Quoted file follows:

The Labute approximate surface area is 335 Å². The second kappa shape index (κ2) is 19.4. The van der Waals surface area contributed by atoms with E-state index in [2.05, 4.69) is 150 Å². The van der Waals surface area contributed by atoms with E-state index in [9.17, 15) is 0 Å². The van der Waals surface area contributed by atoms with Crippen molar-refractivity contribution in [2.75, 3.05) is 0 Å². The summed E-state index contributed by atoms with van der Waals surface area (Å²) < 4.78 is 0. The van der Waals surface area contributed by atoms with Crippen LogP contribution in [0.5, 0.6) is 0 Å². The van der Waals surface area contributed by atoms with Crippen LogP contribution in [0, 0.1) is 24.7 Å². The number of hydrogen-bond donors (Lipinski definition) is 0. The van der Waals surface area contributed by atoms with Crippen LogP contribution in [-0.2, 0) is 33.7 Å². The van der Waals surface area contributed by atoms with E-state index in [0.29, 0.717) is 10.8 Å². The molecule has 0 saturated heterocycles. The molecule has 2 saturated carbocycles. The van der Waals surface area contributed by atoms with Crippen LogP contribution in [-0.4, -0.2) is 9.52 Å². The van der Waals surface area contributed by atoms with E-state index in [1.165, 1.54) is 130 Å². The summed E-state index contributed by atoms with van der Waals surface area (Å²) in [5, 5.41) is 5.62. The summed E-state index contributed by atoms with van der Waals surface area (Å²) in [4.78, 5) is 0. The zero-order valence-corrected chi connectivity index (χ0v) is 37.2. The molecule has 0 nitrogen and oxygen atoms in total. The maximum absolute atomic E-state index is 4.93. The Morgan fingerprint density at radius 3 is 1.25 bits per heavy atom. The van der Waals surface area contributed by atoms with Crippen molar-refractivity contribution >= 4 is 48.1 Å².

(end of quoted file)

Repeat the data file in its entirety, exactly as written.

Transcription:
The Labute approximate surface area is 335 Å². The second kappa shape index (κ2) is 19.4. The van der Waals surface area contributed by atoms with E-state index in [2.05, 4.69) is 150 Å². The van der Waals surface area contributed by atoms with E-state index in [9.17, 15) is 0 Å². The van der Waals surface area contributed by atoms with Crippen molar-refractivity contribution in [2.75, 3.05) is 0 Å². The summed E-state index contributed by atoms with van der Waals surface area (Å²) < 4.78 is 0. The van der Waals surface area contributed by atoms with Crippen LogP contribution in [0.5, 0.6) is 0 Å². The van der Waals surface area contributed by atoms with Crippen LogP contribution in [0, 0.1) is 24.7 Å². The number of hydrogen-bond donors (Lipinski definition) is 0. The van der Waals surface area contributed by atoms with Crippen LogP contribution in [-0.2, 0) is 33.7 Å². The van der Waals surface area contributed by atoms with E-state index in [0.29, 0.717) is 10.8 Å². The molecule has 0 saturated heterocycles. The molecule has 2 saturated carbocycles. The van der Waals surface area contributed by atoms with Crippen LogP contribution in [-0.4, -0.2) is 9.52 Å². The van der Waals surface area contributed by atoms with E-state index in [1.165, 1.54) is 130 Å². The summed E-state index contributed by atoms with van der Waals surface area (Å²) in [5, 5.41) is 5.62. The summed E-state index contributed by atoms with van der Waals surface area (Å²) in [4.78, 5) is 0. The zero-order valence-corrected chi connectivity index (χ0v) is 37.2. The molecule has 0 nitrogen and oxygen atoms in total. The maximum absolute atomic E-state index is 4.93. The Morgan fingerprint density at radius 3 is 1.25 bits per heavy atom. The van der Waals surface area contributed by atoms with Crippen molar-refractivity contribution >= 4 is 48.1 Å².